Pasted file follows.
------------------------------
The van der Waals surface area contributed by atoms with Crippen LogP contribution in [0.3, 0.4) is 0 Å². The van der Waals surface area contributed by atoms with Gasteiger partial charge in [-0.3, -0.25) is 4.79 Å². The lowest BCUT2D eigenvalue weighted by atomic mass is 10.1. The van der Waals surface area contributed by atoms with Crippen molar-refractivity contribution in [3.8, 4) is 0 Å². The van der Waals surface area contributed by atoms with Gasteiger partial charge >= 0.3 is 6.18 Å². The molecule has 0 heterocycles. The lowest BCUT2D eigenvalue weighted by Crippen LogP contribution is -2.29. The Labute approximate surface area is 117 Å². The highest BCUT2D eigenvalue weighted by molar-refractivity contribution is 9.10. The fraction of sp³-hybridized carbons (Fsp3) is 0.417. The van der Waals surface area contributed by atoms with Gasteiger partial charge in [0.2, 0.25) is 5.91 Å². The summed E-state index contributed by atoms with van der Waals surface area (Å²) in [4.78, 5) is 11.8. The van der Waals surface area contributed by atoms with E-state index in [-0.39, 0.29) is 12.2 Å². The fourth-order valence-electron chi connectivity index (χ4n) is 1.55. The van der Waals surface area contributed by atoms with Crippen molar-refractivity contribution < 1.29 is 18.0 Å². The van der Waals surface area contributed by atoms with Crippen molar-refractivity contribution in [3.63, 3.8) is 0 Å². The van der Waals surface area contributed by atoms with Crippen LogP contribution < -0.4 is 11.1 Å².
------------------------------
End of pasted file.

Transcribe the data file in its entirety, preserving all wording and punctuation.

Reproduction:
The van der Waals surface area contributed by atoms with Crippen LogP contribution in [0.3, 0.4) is 0 Å². The van der Waals surface area contributed by atoms with Gasteiger partial charge in [-0.3, -0.25) is 4.79 Å². The lowest BCUT2D eigenvalue weighted by atomic mass is 10.1. The van der Waals surface area contributed by atoms with Crippen molar-refractivity contribution in [3.8, 4) is 0 Å². The van der Waals surface area contributed by atoms with Gasteiger partial charge >= 0.3 is 6.18 Å². The molecule has 0 heterocycles. The lowest BCUT2D eigenvalue weighted by Crippen LogP contribution is -2.29. The Labute approximate surface area is 117 Å². The highest BCUT2D eigenvalue weighted by molar-refractivity contribution is 9.10. The fraction of sp³-hybridized carbons (Fsp3) is 0.417. The van der Waals surface area contributed by atoms with Gasteiger partial charge in [0.2, 0.25) is 5.91 Å². The summed E-state index contributed by atoms with van der Waals surface area (Å²) in [4.78, 5) is 11.8. The van der Waals surface area contributed by atoms with E-state index in [-0.39, 0.29) is 12.2 Å². The fourth-order valence-electron chi connectivity index (χ4n) is 1.55. The van der Waals surface area contributed by atoms with Crippen molar-refractivity contribution < 1.29 is 18.0 Å². The van der Waals surface area contributed by atoms with Crippen molar-refractivity contribution in [3.63, 3.8) is 0 Å². The van der Waals surface area contributed by atoms with Crippen LogP contribution < -0.4 is 11.1 Å².